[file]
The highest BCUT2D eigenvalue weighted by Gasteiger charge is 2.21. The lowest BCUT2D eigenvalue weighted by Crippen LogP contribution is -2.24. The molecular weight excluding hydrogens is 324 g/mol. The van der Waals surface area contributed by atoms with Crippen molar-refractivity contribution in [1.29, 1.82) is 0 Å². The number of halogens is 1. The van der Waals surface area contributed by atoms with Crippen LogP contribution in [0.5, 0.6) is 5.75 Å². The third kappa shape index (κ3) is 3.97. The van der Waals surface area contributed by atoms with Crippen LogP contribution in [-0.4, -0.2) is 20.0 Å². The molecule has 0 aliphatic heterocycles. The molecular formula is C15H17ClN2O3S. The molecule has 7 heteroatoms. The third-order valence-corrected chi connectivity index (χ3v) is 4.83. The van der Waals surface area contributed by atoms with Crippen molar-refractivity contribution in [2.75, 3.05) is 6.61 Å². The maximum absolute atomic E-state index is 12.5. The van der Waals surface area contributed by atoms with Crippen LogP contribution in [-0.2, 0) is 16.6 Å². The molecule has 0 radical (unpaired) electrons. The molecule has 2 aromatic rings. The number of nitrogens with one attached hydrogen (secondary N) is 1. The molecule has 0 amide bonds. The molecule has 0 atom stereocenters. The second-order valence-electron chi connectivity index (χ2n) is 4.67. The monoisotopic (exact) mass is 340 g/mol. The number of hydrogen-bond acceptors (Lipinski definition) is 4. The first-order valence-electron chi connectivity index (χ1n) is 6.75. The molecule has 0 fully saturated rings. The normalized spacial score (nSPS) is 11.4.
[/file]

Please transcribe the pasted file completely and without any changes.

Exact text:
The highest BCUT2D eigenvalue weighted by Gasteiger charge is 2.21. The lowest BCUT2D eigenvalue weighted by Crippen LogP contribution is -2.24. The molecular weight excluding hydrogens is 324 g/mol. The van der Waals surface area contributed by atoms with Crippen molar-refractivity contribution in [1.29, 1.82) is 0 Å². The number of halogens is 1. The van der Waals surface area contributed by atoms with Crippen LogP contribution in [0.5, 0.6) is 5.75 Å². The third kappa shape index (κ3) is 3.97. The van der Waals surface area contributed by atoms with Crippen LogP contribution in [-0.4, -0.2) is 20.0 Å². The molecule has 0 aliphatic heterocycles. The molecular formula is C15H17ClN2O3S. The molecule has 7 heteroatoms. The third-order valence-corrected chi connectivity index (χ3v) is 4.83. The van der Waals surface area contributed by atoms with Crippen molar-refractivity contribution in [2.75, 3.05) is 6.61 Å². The maximum absolute atomic E-state index is 12.5. The van der Waals surface area contributed by atoms with Crippen LogP contribution in [-0.2, 0) is 16.6 Å². The molecule has 0 radical (unpaired) electrons. The molecule has 2 aromatic rings. The number of nitrogens with one attached hydrogen (secondary N) is 1. The molecule has 0 amide bonds. The molecule has 0 atom stereocenters. The second-order valence-electron chi connectivity index (χ2n) is 4.67. The monoisotopic (exact) mass is 340 g/mol. The number of hydrogen-bond acceptors (Lipinski definition) is 4. The first-order valence-electron chi connectivity index (χ1n) is 6.75. The molecule has 0 fully saturated rings. The normalized spacial score (nSPS) is 11.4.